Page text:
The problem with Hatcher is age: He's 31 and the Cowboys don't typically pay defensive linemen huge contracts.

Just ask Chris Canty, Stephen Bowen and Marcus Spears. Canty and Bowen left the Cowboys for big contracts elsewhere. Spears was a former first-round pick and couldn't get a big-money offer from the team. Spears received a couple of one-year tenders before he finally left after a two-year offer.

This isn't a personal thing between Hatcher and the Cowboys, but coach Jason Garrett said it best Monday afternoon: The team has gotten younger the past few years.

The Cowboys made a critical mistake in the draft this past April when they moved down so San Francisco could pick safety Eric Reid and the Cowboys could get center Travis Frederick.

There were opportunities to get younger along the defensive line by selecting Sharrif Floyd, Bjoern Werner, Sylvester Williams or even Datone Jones.

Jerry Jones, who makes the final decisions regarding the draft, listened to his coaches instead of his personnel people and moved down.

What did that get him? Nothing.

Defensive end Tyrone Crawford is out for the season with a torn Achilles and now the news of defensive end Anthony Spencer being lost to knee surgery has stunned the franchise.

Defensive tackle Jay Ratliff has seen better days, and while Jones was hoping for a return for Week 1, all he's received is an empty locker. Ratliff is on the PUP list for six weeks.

After what's happened to the defensive line, additions like George Selvie and Nick Hayden have been nice, but the long-term future there remains in doubt. It would seem the Cowboys are going younger.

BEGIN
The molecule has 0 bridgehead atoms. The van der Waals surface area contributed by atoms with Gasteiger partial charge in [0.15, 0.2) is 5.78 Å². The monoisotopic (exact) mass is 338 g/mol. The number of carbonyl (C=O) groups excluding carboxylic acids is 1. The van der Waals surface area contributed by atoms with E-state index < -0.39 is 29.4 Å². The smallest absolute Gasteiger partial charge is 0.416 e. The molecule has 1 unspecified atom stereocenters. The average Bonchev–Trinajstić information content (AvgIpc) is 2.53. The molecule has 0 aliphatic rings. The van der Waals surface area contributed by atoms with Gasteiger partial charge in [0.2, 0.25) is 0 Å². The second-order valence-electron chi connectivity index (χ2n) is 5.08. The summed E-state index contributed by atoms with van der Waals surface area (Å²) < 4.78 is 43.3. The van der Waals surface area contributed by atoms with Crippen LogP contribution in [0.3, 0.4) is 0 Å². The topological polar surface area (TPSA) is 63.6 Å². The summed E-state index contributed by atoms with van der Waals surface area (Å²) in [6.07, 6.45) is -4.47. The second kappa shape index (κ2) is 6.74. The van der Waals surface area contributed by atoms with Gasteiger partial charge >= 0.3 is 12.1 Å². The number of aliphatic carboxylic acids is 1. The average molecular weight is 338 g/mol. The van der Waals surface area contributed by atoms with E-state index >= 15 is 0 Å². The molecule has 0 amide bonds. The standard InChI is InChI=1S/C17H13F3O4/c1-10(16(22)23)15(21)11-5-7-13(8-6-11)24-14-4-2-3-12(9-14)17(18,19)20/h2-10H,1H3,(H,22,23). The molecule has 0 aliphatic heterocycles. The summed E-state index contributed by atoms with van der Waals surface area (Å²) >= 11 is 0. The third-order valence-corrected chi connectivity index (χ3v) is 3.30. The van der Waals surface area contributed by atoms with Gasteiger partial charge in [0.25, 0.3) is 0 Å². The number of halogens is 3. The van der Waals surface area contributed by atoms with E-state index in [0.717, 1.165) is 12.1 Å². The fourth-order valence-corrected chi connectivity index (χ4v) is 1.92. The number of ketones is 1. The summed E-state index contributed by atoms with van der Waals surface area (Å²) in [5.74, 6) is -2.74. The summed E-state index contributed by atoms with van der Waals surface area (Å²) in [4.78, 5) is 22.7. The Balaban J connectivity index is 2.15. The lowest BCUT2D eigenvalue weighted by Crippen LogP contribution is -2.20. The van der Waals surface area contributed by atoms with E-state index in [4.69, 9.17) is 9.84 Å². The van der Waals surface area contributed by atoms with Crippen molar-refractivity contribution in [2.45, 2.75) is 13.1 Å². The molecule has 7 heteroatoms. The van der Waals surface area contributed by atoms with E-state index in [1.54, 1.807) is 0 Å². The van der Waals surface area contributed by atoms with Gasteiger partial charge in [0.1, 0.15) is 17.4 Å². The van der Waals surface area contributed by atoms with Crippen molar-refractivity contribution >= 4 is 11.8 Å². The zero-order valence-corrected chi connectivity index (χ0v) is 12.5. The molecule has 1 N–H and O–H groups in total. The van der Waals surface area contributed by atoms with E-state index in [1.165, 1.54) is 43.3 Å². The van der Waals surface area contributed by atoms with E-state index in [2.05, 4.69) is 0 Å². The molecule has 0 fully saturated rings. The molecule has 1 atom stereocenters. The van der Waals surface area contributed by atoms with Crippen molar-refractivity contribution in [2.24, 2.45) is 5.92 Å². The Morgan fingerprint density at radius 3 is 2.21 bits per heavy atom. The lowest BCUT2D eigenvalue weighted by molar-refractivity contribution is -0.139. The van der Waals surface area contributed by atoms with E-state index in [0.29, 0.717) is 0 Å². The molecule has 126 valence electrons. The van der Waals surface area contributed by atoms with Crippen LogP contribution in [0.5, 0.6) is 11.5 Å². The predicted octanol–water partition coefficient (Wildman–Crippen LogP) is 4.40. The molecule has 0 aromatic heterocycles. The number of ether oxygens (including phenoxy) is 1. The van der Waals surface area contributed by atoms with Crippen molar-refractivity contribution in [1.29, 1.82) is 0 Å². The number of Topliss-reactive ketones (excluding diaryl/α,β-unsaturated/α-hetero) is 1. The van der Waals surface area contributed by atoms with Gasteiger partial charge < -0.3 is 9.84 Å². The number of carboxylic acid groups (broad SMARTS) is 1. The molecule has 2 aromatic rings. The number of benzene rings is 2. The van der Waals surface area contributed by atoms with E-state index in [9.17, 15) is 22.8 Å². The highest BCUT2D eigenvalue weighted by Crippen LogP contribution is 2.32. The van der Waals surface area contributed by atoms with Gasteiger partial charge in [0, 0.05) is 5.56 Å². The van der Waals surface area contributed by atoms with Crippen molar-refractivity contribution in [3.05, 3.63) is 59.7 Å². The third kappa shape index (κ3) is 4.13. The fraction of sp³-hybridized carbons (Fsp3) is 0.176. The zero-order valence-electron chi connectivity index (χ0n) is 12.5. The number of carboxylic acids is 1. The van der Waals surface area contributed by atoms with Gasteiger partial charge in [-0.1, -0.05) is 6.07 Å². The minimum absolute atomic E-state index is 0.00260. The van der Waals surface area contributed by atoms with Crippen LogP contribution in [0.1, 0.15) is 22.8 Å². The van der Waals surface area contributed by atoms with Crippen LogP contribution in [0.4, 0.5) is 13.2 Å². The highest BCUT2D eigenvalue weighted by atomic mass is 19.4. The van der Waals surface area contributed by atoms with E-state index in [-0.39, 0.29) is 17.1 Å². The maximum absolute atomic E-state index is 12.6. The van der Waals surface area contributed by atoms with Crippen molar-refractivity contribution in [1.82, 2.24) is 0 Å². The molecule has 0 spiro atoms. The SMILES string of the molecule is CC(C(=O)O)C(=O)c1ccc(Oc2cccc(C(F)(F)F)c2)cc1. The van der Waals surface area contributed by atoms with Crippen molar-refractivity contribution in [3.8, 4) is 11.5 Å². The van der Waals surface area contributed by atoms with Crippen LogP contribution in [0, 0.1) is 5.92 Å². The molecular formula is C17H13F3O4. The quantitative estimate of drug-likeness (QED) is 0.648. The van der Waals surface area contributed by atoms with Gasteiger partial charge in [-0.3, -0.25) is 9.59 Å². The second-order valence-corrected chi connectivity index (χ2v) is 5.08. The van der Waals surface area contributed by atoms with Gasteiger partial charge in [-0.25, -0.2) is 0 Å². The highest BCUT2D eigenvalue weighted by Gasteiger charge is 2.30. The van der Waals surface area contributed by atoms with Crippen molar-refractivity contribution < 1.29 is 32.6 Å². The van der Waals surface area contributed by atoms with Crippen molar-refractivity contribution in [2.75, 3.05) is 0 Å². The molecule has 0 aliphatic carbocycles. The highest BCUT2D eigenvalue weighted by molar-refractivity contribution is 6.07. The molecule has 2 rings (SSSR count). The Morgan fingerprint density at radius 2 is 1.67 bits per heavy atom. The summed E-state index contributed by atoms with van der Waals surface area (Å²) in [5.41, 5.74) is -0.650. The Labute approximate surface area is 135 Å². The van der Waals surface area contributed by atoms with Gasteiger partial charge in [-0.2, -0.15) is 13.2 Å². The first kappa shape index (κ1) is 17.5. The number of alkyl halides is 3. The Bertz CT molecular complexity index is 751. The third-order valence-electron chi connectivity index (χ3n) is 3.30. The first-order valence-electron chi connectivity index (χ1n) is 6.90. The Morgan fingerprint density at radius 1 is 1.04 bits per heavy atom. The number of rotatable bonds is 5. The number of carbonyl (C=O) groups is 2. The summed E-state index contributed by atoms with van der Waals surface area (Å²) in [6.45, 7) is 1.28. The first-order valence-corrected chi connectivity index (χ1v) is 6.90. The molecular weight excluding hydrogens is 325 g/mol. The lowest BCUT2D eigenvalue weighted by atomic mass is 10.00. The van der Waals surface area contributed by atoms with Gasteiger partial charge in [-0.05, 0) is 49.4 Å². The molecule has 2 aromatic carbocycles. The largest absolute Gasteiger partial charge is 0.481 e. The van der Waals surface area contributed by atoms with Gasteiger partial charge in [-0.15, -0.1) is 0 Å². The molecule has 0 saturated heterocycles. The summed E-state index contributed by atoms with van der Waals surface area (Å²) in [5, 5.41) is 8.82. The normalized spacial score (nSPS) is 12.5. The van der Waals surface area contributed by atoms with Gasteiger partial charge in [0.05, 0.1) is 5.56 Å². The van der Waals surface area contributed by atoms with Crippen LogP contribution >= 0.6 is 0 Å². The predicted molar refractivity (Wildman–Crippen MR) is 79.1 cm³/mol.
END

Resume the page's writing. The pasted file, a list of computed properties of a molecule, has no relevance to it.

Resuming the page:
Spencer is a free agent coming off major knee surgery. Hatcher, if all goes well, should finish 2013 strong.

But the Cowboys' track record points to him getting paid by somebody else.

The Cowboys will most likely get younger at the defensive tackle position by not only letting Hatcher go in free agency but finally cutting Ratliff.

Hatcher sees the signs.

He watched veteran safety Will Allen get benched just two weeks into the season for rookie J.J. Wilcox.

He sees the Cowboys hanging on to young offensive linemen such as Ronald Leary. Hatcher also sees the 2014 draft class.

Mel Kiper's Big Board has four defensive linemen in the top 15 and six in the top 25 overall players.

Scouts Inc. has six defensive tackles ranked in its top 32 players for 2014.

Hatcher is a solid player. A team-first guy. Someone you want in your locker room.

But the business of the NFL says the Cowboys won't retain him.


Fitzsimmons & Durrett: Cowboys talk

Glenn "Stretch" Smith joins Ian Fitzsimmons and Tim MacMahon to discuss the impact Anthony Spencer's injury will have on the Cowboys. Could we see more Jason Hatcher at end? The guys discuss.

Fitzsimmons & Durrett: Nate Newton

Nate Newton joins Ian Fitzsimmons and Tim MacMahon for Overreaction Monday to discuss the Cowboys' dominant win over St. Louis and preview their upcoming game in San Diego.